There are options and design decisions to be considered on the integration of the VxRail cluster physical and virtual networks with your data center networks. The decisions made regarding VxRail networking cannot be easily modified after the cluster is deployed and supporting Cloud Foundation, and should be decided before actual VxRail cluster deployment.
Each VxRail node has an integrated network daughter card (NDC). The NDC can support either 2x10Gb or 2x25Gb Ethernet ports, or 4x10Gb Ethernet ports. You can choose to support your Cloud Foundation on VxRail workload using only the ports on the Network Daughter Card. If NIC-level redundancy is a business requirement, a decision can be made to install optional PCIe cards into each VxRail node. The PCIe adapter cards support both 10 Gb and 25 Gb expansion ports.
VxRail supports both predefined network profiles and custom network profiles when deploying the cluster to support Cloud Foundation VI workload domains. The best practice is to select the network profile that supports the number of NDC-based ports and PCIe-based ports being selected per node to support Cloud Foundation on VxRail networking. This ensures that VxRail and CloudBuilder will configure the supporting virtual networks by following the guidance designed into these network profiles.
If VCF on VxRail networking will be configured on two node ports, a decision must be made whether to add a PCIe expansion card into each VxRail node to eliminate the NDC as a single point of failure. If only the NDC is present, the first two ports on each VxRail node will be reserved to support VCF on VxRail networking using a predefined network profile. If both NDC and PCIe ports are present, a custom network profile can be configured, with the option to select a port on the NDC and a port on the PCIe adapter card to reserve for VCF on VxRail networking.
In both two-port instances, the NSX and VxRail networks are configured to share the bandwidth capacity of the two Ethernet ports.
If VCF on VxRail networking will be configured with four ports, either all four ports on the NDC can be used (provided it is based on 10gb connectivity), or the workload can be spread across ports on the NDC and PCIe adapter cards. The latter option is preferred because it enables resiliency across the node devices, and also across the pair of switches.
The option to use only NDC ports uses a predefined network profile, with automatic assignment of the VMnics to the uplinks. If deploying the VxRail cluster using two NDC-based ports and two PCIe-based ports, the best practice is to use a profile that maps the uplinks from the virtual distributed switch to the VMnics as shown in the following graphic. Then, to enable network resiliency, plug the NDC-based ports into separate switches, and then plug the PCIe-based ports into separate switches. This profile permits the NSX and VxRail networks to optimize the sharing of bandwidth capacity across the four Ethernet ports, and best support the default teaming and failover policies configured for each Cloud Foundation on VxRail network.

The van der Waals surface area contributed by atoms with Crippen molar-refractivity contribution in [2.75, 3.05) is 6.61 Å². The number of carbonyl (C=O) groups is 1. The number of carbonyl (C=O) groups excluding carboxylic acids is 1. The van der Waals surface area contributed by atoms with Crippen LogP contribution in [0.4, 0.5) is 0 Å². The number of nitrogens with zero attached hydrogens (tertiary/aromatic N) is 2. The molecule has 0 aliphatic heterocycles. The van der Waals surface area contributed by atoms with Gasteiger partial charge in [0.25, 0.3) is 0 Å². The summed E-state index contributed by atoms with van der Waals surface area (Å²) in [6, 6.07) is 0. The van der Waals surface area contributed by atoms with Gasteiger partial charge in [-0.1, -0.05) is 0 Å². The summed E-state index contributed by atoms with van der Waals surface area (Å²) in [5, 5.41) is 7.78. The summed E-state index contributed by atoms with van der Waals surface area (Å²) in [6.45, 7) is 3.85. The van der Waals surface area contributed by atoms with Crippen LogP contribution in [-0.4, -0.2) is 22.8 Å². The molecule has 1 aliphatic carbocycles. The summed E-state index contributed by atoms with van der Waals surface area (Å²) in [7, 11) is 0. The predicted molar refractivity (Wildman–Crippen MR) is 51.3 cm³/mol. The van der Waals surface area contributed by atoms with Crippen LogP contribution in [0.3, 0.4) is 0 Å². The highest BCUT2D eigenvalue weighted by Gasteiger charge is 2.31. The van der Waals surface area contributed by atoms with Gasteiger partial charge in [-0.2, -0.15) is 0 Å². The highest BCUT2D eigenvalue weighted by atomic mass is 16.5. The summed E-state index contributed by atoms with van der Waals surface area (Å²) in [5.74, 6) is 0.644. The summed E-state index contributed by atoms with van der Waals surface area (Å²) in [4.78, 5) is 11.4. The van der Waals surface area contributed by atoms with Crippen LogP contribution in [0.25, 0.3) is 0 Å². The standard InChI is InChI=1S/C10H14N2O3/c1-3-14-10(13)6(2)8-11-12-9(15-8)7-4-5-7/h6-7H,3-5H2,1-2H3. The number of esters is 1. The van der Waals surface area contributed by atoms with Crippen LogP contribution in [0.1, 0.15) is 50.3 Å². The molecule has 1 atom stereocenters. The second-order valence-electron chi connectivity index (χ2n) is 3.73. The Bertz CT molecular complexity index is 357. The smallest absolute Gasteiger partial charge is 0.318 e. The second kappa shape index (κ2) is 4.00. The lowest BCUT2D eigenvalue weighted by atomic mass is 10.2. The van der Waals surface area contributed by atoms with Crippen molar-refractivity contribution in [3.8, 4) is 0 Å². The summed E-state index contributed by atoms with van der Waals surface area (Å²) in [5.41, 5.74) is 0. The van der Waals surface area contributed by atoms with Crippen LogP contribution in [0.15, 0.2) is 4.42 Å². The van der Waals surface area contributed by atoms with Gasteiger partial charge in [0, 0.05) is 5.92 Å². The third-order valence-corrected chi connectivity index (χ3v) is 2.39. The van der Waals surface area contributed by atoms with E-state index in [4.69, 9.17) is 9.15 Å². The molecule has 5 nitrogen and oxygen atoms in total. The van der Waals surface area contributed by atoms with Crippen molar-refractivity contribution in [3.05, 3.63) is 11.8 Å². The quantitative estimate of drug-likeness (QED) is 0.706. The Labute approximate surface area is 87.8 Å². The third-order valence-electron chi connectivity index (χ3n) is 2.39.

Cloud Foundation on VxRail supports the physical segmentation of VxRail and Cloud Foundation network traffic onto dedicated network ports, and onto separate, dedicated virtual distributed switches.
Note: Support of more than a single virtual distributed switch requires a minimum version of VMware Cloud Foundation 4.0.1.
If two node ports are selected for Cloud Foundation on VxRail networking, all the VxRail network traffic and Cloud Foundation/NSX traffic is consolidated onto the two ports. A second virtual distributed switch is not support for the two-port connectivity option, so all VxRail and Cloud Foundation/NSX traffic flows through a single virtual distributed switch.
With the four-port node option without the optional PCIe card, the vMotion and vSAN network traffic supporting VxRail are positioned on the second port on the network daughter card, and the Cloud Foundation/NSX traffic is assigned to the last two ports. With this network profile, a second virtual distributed switch can be deployed to isolate the VxRail network traffic on the first virtual distributed switch, and the Cloud Foundation/NSX traffic on the second virtual distributed switch.
For the four-port option using both NDC-based ports and PCIe-based ports from each VxRail node, a decision can be made to direct all Cloud Foundation on VxRail traffic onto a single virtual distributed switch. The uplinks can be assigned to a single virtual distributed switch to support all network traffic, or a second virtual distributed switch can be deployed to segment VxRail network traffic and Cloud Foundation/NSX network traffic.
For planned workloads that have very high bandwidth requirements, up to eight Ethernet ports can be used across the NDC and PCIe cards. The VxRail network traffic is spread across four ports, and Cloud Foundation/NSX network traffic is spread across the other four ports.
The reservation and assignment of the physical ports on the VxRail nodes to support Cloud Foundation on VxRail networking is performed during the initial deployment the VxRail cluster. Dell-EMC recommends that careful consideration be taken to ensure that sufficient network capacity is built into the overall design to support planned workloads. If possible, Dell Technologies recommends an overcapacity of physical networking resources to support future workload growth.